There’s also a Droplette app where you can pair your device, set up consultations with the Droplette team, contact support, and document your progress. It’s free but be aware the app is required to use your Droplette the first time and you must register your device. It’s one of the better device apps I’ve seen.
How Does It Work?
Their technology is what really sets them apart compared to their skincare treatments or tools that use an aerosol mist.
The Piezo aka piezoelectric transducer vibrates due to the frequency of the electric current they use. This, and the mesh, is what allows them to aesolize the capsules and create ultra fine droplets at about 4 microns in size.
The Membrane Pump is what truly sets the Droplette apart though from other options on the market that work via aerosolization. The air flow accelerates and concentrates the droplets so that they penetrate the skin at an increased velocity.
The air flow also causes slight disruption of the skin barrier to further enhance penetration. And in addition to help getting the capsule ingredients into the skin, the Droplette also offers lasting hydration.
For more on Droplette and how it works, check out their website.
Is the Droplette for You?
I can’t tell you whether you should buy the Droplette. You have to look at factors like budget, your skin, and what the device offers to decide that. I’m not making single a penny from this post and haven’t included affiliate links to other products, I’m putting this together by request to help provide the info so you can make an informed decision. I can list some of the pros and cons to further explain my own perspectiv and hopefully this will help you decide for yourselves.
- improves the penetration of skincare ingredients with minimal barrier disruption and gets ingredients 1600 microns deep without damaging cells (per Droplette, haven’t seen specific study myself)
- increases skin hydration and skin appears to retain this hydration per their tests
- can be used daily and with minimal time commitment
- innovative, interesting technology that’s unique in the market
- compared to competitors and other products that utilize an aerosol mist, the Droplette appears to be superior
- Droplette team has been very friendly and knowledgeable about their device in my interactions with them and their app is well designed
- brand funded study testing skin hydration and clinical trial on results of the device vs topical application has been performed (please note: wasn’t able to find the actual research, just the summary from the brand)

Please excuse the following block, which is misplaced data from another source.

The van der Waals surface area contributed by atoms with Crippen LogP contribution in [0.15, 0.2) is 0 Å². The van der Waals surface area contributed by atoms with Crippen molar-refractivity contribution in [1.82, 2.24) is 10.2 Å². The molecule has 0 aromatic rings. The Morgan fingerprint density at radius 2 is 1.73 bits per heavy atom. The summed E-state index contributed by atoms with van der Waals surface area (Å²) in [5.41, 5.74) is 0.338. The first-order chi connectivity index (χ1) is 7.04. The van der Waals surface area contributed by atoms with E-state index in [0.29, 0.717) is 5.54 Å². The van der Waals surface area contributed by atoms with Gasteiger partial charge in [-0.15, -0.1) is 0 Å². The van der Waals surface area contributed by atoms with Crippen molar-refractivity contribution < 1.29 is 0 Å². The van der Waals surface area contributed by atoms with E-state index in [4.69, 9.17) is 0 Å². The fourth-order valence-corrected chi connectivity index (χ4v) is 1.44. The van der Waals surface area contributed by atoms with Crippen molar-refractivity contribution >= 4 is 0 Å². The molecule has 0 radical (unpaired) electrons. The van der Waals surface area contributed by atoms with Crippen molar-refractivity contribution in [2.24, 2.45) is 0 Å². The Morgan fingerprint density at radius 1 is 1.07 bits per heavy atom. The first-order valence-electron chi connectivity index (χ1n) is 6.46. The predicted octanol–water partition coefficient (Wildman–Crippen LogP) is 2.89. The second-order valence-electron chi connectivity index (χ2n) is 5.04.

- the device and capsule subscriptions are expensive vs other penetration enhancing devices on the market
- you’re limited to what’s in the capsules as far as what ingredients you’re helping get into the skin
- hydration and penetration are the main benefits which can be a con if you’re looking for something proven to significantly target skin aging, etc
- there is no independent research performed and more research is needed
- not all ingredients need help getting into the skin and topicals like tretinoin and glycolic acid remain more proven so substituting the capsules could be a gamble
My Final Thoughts
My video was focused on why I wouldn’t be buying the Droplette and addressing some of the hype and misinformation circulating so I can see why it came across as critical. For that reason, I think this post will hopefully appeal to those wanting all the info. That being said, I do stand by the criticisms I raised and I don’t think criticism should be viewed as inherently negative. In fact, I think we should all be critical of the content we consume…. mine included.
I don’t doubt that the Droplette aids penetration and improves hydration whatsoever. As someone who has many devices that also serve that function though and also offer additional benefits to the skin (microcurrent, cosmetic microneedling, and mesotherapy for example), I do find the price of the Droplette a significant obstacle. When buying and testing products, I try to balance the cost vs similar technologies and other home treatments because I know many of you don’t have an unlimited budget for skincare.